Analysis: South Africa’s Relationship With Alcohol Abuse Worrisome

Analysis: South Africa’s Relationship With Alcohol Abuse Worrisome

- South Africans were outraged when the president banned booze again in December but it paid off when the trauma cases in the country drastically dwindled

- For experts, the link between trauma cases and alcohol abuse is evident

- Roleplayers agree that a joint effort will be needed to curb the abuse of alcohol in the country

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By Farai Diza - Freelance Journalist

When President Cyril Ramaphosa imposed a total alcohol ban just a few days before New Year's Eve, his move was met with severe criticism and dismay.

But on New Year's Day, the whole of South Africa stood up in ululation after it was revealed that Chris Hani Baragwanath Hospital in Soweto recorded a historical zero trauma cases.

History had been made under the alcohol ban blanket.

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When President Ramaphosa eventually lifted the ban on 2 February, the true reflection of how alcohol is slowly destroying South Africa was laid bare for all to see.

Many unfortunate incidents surfaced. From a drunken ambulance driver, who is supposed to be the soberest person on the road, to a club filled to the brim with drunken imbibers, SA saw it all.

The drunk ambulance driver, a 38-year-old man from Eastern Cape, was found highly inebriated behind the wheel. He was on duty and he was driving recklessly.

There is also the North West police officer who was caught on video unable to even stand while clad in full police uniform.

That is just the tip of the iceberg.

In a recent radio interview, Gauteng provincial health department deputy director-general Dr Freddy Kgongwana revealed that since the lifting of the latest ban, trauma cases had increased from about 180 at the beginning of February to 500 to date.

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The government has already made a point of publishing recorded trauma cases to demonstrate the burden SA’s alcohol consumption has placed on its under-resourced and unstable public healthcare system.

It's no secret: South Africa does have a drinking problem. It will only get worse if the government rest on their laurels. For those who consume alcohol for dependence, it usually leads to the indulgence of other drugs.

While the government has issued responsible drinking alerts, communities have done little to curb the overindulgence of alcohol. This is according to sociology and anthropology professor at Stellenbosch University, Dr Jantjie Xaba.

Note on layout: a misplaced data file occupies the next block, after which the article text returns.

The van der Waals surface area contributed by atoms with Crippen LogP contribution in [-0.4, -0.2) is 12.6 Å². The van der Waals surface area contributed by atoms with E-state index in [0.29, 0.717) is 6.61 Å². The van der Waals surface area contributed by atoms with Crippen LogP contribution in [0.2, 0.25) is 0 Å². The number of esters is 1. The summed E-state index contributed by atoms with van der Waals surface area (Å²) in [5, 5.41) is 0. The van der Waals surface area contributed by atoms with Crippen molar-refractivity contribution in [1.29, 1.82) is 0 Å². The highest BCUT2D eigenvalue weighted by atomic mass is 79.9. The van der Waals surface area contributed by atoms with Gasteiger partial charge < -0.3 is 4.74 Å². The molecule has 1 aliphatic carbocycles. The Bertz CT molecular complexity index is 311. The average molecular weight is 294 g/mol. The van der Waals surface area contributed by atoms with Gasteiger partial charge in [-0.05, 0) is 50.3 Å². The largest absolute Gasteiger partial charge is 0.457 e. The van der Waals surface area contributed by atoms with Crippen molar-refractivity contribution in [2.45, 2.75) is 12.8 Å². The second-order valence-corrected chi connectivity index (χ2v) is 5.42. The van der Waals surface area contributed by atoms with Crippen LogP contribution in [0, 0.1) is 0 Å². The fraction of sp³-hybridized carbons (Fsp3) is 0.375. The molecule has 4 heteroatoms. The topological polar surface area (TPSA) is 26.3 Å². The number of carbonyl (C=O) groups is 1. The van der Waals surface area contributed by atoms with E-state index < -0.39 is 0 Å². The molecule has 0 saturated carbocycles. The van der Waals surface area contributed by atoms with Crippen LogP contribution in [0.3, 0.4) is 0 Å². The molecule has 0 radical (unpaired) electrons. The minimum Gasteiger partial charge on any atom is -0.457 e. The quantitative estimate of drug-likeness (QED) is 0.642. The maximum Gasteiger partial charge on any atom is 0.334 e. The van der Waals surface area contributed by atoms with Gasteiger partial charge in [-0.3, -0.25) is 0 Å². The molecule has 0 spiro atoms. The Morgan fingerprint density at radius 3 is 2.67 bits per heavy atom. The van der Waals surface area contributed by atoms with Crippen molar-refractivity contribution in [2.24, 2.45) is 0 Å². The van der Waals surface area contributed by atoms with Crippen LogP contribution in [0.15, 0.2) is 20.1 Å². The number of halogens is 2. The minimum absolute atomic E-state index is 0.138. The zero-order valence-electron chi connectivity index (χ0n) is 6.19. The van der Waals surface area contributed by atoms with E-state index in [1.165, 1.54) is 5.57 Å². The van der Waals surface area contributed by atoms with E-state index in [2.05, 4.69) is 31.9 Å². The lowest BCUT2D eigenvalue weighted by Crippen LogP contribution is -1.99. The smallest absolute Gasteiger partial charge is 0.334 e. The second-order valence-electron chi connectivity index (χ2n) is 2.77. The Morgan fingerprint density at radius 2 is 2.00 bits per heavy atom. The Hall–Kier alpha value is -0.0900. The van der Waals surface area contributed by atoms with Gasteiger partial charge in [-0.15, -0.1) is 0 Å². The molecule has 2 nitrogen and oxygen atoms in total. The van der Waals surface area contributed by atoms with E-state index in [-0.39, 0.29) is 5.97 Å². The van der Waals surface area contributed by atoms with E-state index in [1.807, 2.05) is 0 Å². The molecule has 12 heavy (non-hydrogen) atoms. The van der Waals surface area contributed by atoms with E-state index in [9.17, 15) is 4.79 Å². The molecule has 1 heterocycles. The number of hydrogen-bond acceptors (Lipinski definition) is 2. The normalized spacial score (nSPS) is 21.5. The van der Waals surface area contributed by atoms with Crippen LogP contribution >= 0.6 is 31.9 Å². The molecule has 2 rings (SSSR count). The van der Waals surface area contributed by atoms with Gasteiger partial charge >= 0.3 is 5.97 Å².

Dr Xaba stated that communities needed to realise there was something wrong with the way people in SA consumed alcohol.

"This issue needs the involvement of all stakeholders. It needs an approach that involves everyone. The government is already involved as it has the responsibility of looking after its citizens.
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"But corporates who benefit from the sales of alcohol also need to step up in a way that is sustainable and responsible," he said.

The link between alcohol and trauma cases is evident

Dr Xaba attributes the link between booze and trauma to the way people are consuming alcohol.

“If you listen to the health sector, they are telling you that there is a causality between alcohol and trauma cases. Every time we lift the ban, we see the trauma cases rise,” Dr Xaba said.

The number of motorists who have been arrested for drunk driving had more than doubled in the first two weeks of February.

While Transport Minister Fikile Mbalula has already tabled a zero per cent alcohol limit for drivers, selfish drivers still make South African roads their oasis.

The gist of the matter is that drivers are still very ignorant when it comes to taking the wheel after having some drinks.

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Analysis: South Africa’s Relationship With Alcohol Abuse Worrisome

People working in the restaurant, food and alcohol industry take part in a nationwide protest in 2020. Image: Rodger Bosch/ AFP
Source: Getty Images

The alcohol ban proved that a lot can change when people become more responsible in the way they drink.

Sibani Mngadi, chair of the South African Liqour Brands Owners Association, believes that curbing alcohol abuse requires a joint effort.

"Alcohol abuse is a behavioural issue that cannot be eradicated through more legislation while existing laws — such as those against drunk driving, illegal trading or under-age drinking — are not adequately enforced.
"What is needed is an enhanced focus on behavioural change interventions and a massive improvement in enforcement," he said.

Responsible drinking messages must be implemented even after the dark Covid-19 cloud has lifted. Alcohol bans and restrictions must be enforced periodically.

There are no shortcuts towards achieving this. But everyone must play a part.

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Source: Briefly.co.za

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